HOW SADDLERY WON THE DAY OVER BEING A VET OR AN ARTIST

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“The sports science side of the job is so interesting,” says award winner.

Helen Leedham has been named ETN/SMS Bench Saddler of the Month for December. 

The award, presented in conjunction with the Society of Master Saddlers (SMS), recognises those who uphold the highest standards of leather craft skills. 

Helen was nominated by Mark Romain of the Saddlery Training Centre who says: “I’ve always been impressed with Helen’s drive to achieve the highest craft standards combined with her determination to support the welfare of horses. 

“Riding from an early age and competing with her own horses has placed her in the ideal position to support rider and horse. 

“Helen is well known to many saddlers for her entries in the President’s Choice Class [a freestyle competition] at the SMS National Saddlery Competition. Her background in design, combined with her saddlery skills, seems to fire her imagination and she has made some truly remarkable items over the years.”

Fine art

Helen Leedham’s artistic background comes to the fore with another stunning entry in the freestyle SMS President’s Choice class. 

Helen began her saddlery training at Walsall College - straight after finishing a BA (Hons) degree in Fine Art Sculpture at Bristol in 2002. 

“I'd always been a maker and enjoyed both the conceptual and practical sides of fine art,” says the north Worcestershire based saddler.

Helen’s lifelong love of riding has seen her involved with showing when very young, through to eventing as a teenager and, currently, dressage and showjumping. She’s also been a Pony Club instructor.

“Saddlery seemed to be the perfect combination of creativity and making, and my passion for horses,” she says. Maybe that’s why she relishes the “artistic licence” afforded by the President’s Choice class?  

Variety of skills

During her career, Helen has worked part-time for a gun company and part-time as a saddler. “It allowed me to learn and use a variety of skills, including pattern making and creating ‘one-offs’,” she says.

“But there was no room for getting it wrong! These were often items for foreign royalty. Although it was a nice feeling to think what I’d made ended up all over the world.”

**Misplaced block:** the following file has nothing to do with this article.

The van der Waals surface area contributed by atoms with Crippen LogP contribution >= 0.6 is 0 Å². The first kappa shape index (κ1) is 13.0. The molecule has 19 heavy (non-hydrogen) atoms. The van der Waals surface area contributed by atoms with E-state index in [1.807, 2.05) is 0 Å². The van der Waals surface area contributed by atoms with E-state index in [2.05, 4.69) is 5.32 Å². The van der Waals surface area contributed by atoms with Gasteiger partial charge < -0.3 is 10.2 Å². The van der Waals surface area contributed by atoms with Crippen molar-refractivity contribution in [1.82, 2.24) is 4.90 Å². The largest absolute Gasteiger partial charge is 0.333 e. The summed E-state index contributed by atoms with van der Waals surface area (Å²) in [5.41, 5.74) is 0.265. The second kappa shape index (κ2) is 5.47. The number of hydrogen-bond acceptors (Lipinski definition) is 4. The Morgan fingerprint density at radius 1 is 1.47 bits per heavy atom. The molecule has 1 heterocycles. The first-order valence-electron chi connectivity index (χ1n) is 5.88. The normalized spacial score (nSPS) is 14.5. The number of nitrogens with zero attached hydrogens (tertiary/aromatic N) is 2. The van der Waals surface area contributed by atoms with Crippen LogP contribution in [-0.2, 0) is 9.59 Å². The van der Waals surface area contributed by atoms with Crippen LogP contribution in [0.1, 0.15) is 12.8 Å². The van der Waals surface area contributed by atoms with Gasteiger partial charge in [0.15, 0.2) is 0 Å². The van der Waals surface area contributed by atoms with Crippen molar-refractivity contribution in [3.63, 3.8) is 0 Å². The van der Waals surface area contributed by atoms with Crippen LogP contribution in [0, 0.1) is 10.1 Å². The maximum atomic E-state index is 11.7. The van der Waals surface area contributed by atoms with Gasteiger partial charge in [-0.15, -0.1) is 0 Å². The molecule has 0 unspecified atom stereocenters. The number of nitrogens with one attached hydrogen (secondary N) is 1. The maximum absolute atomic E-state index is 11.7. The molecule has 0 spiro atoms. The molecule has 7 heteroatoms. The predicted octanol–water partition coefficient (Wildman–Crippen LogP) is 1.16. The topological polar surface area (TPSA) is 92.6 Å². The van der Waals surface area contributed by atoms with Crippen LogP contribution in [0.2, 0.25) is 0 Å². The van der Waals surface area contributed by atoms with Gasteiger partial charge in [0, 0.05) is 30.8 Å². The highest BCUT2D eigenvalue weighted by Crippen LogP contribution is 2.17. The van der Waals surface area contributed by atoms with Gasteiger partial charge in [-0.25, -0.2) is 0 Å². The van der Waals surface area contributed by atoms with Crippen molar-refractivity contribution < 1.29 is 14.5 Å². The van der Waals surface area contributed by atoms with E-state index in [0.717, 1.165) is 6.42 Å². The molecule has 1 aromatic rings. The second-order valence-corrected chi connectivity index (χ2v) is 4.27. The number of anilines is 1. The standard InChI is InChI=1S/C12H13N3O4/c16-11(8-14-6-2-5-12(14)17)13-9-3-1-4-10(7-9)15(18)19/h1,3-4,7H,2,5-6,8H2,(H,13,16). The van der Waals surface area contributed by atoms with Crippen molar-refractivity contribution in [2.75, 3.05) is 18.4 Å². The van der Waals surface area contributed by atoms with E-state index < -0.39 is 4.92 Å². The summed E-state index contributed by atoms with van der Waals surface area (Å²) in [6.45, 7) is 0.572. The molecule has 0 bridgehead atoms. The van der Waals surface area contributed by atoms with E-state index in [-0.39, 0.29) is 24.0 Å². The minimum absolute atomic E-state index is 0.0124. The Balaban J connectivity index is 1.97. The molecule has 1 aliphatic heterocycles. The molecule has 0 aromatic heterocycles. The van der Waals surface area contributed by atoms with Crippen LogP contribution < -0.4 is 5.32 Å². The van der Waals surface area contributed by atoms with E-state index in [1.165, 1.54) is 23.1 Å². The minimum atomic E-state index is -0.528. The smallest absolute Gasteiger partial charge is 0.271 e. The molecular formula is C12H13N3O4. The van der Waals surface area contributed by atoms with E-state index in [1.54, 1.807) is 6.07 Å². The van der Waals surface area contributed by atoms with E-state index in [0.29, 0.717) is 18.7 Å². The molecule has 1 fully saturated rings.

Saddle fitting grows

As Helen has become more in demand for saddle fitting, there’s been less time for bench [workshop] work.

“It’s sad, but to make items properly in the workshop takes so much time,” she explains. “My bench work now really consists of saddle adjustments and re-flocking, re-balancing and any other jobs to gain and retain optimum saddle fit for performance. 

“It’s the part I’ve become super-passionate about. It goes back to my riding roots and the desire to allow the horse to be as comfortable as possible and enjoy performing to the best of their ability. 

“It’s amazing what difference a small adjustment can make and there is nothing more rewarding than making a change for the better.”

“I wanted to be a vet” 

When Helen was young, she wanted to be a vet, But the pull towards creativity was very strong and eventually won the day.

“I now feel I have the best of both worlds,” she says, “as I regularly work alongside vets and physios to help horses undergoing rehabilitation and dips in performance which can be improved by careful saddle fitting. 

“The sports science side of the job, and putting what you see and feel into practice is what’s so interesting and rewarding.”

Not enough hours 

The worst thing about her job, says Helen, is time – or lack of it. “As with doing any job thoroughly, it takes time and plenty of it. There’ll never be enough hours in a day, especially when horses and a workshop are involved!”

When not at work, Helen enjoys training her own horse – “it’s my release and exercise all at once” - and spending time with her family. 

She had a baby last October, so needless to say, life is more hectic than ever trying to fit everything in. Luckily, she still manages to get out and about with the horses.

Helen works from home, and tries to do as many adjustments as possible on site or on the road to keep travelling to a minimum, although of course that isn’t always possible with more complicated jobs. “My workshop could do with being much bigger, but I guess that’s always the case!” 

Industry changes

Helen has seen the industry “change massively” over the years she’s been a part of it; the internet being the biggest factor. 

“People will regularly approach me with a request for a particular make or style of saddle because they’ve asked for advice on a forum or Facebook and it’s what other people have come back with. 

“Often, you’re left spending more time explaining why something won’t work than doing the job…” 

How to nominate a bench saddler:

Everyone is invited to nominate bench saddlers they feel deserve to be named ETN Bench Saddler of the Month. Candidates for the award must be a member of the SMS and based in the UK or overseas.

To nominate a bench saddler (or more than one),  email editor@equestriantradenews.com and tell us why this person deserves to be put in the spotlight. Please include the bench saddler’s name and business name too.

Black & white photo by Quino Al

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